An ambitious plan by the South Burnett Mountain Bike Club to develop a series of cycling trails in the Mceuen Forestry near Wondai has received a go-ahead from the State Government (Photo: SBMTB)
The club will start off with two trails and expand the number over time (Photo: SBMTB)

December 13, 2017

The South Burnett Mountain Bike Club (SBMTB) has received approval to begin construction of a dedicated series of cycling trails through the Mceuen forestry area near Wondai.

This week the club signed a Collaborative Agreement with Queensland Parks and Wildlife Service (QPWS).

The agreement will allow the club to develop and maintain mountain bike trails in the forestry area, creating a valuable adjunct to the nearby South Burnett Rail Trail.

The club first announced it wanted to undertake the project in January.

It has been in negotiations with QPWS for most of this year.

SBMTB secretary Jason Wyeth said the initial agreement will cover a three year period, but will be extended if the Department is happy with the arrangement.

Riders looking for some off-road action will be able to cycle the bitumen-sealed rail trail to Wondai, then take a short detour to the end of Mackenzie Street to access the forestry trails.

“We were within days of signing an agreement with the State Government to develop the trails when the election was called and everything went into caretaker mode,” Jason said.

“But after the current Government was returned, we were able to conclude the agreement pretty quickly.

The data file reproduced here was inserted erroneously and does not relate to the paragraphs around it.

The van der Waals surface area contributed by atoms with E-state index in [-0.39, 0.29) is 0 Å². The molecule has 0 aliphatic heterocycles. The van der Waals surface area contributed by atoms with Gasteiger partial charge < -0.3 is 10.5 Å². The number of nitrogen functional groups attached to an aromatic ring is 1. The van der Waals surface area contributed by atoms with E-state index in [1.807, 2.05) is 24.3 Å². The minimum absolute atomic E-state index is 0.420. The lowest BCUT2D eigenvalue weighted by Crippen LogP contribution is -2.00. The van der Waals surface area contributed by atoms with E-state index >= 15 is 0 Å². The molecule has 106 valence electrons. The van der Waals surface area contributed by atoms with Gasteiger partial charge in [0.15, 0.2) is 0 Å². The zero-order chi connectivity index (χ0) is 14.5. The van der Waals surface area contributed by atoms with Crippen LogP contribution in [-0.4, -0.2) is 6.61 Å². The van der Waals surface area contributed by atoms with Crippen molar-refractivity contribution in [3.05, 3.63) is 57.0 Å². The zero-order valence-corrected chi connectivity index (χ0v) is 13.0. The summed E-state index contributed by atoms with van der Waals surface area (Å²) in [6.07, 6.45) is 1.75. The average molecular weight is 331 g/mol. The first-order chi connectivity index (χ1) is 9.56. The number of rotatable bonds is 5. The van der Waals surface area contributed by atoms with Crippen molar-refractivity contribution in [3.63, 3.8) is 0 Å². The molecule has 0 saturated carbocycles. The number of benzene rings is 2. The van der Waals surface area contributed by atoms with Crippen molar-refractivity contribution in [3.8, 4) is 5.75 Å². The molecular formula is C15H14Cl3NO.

“We’re confident we’ll be able to open up our first new bike trails early in the New Year.”

Jason said the club plans to start with two trails, which are existing forestry trails with some additions, and then gradually develop a network of other trails in the area.

“This is a long-term project for the club, and we’d like to secure funding over time to extend this a lot.”

Add-ons the club is considering include a car park and other amenities for visiting cyclists.

Similar off-road cycling trails in other parts of Australia have been shown to significantly increase tourism.

Derby in northern Tasmania lifted annual visitation numbers from 15,000 to 65,000 over a three-year period after an 80km off-road cycling trail opened nearby.

Off-road cycling provides participants with the opportunity to take adventurous and sometimes challenging rides with little risk (Photo: SBMTB)

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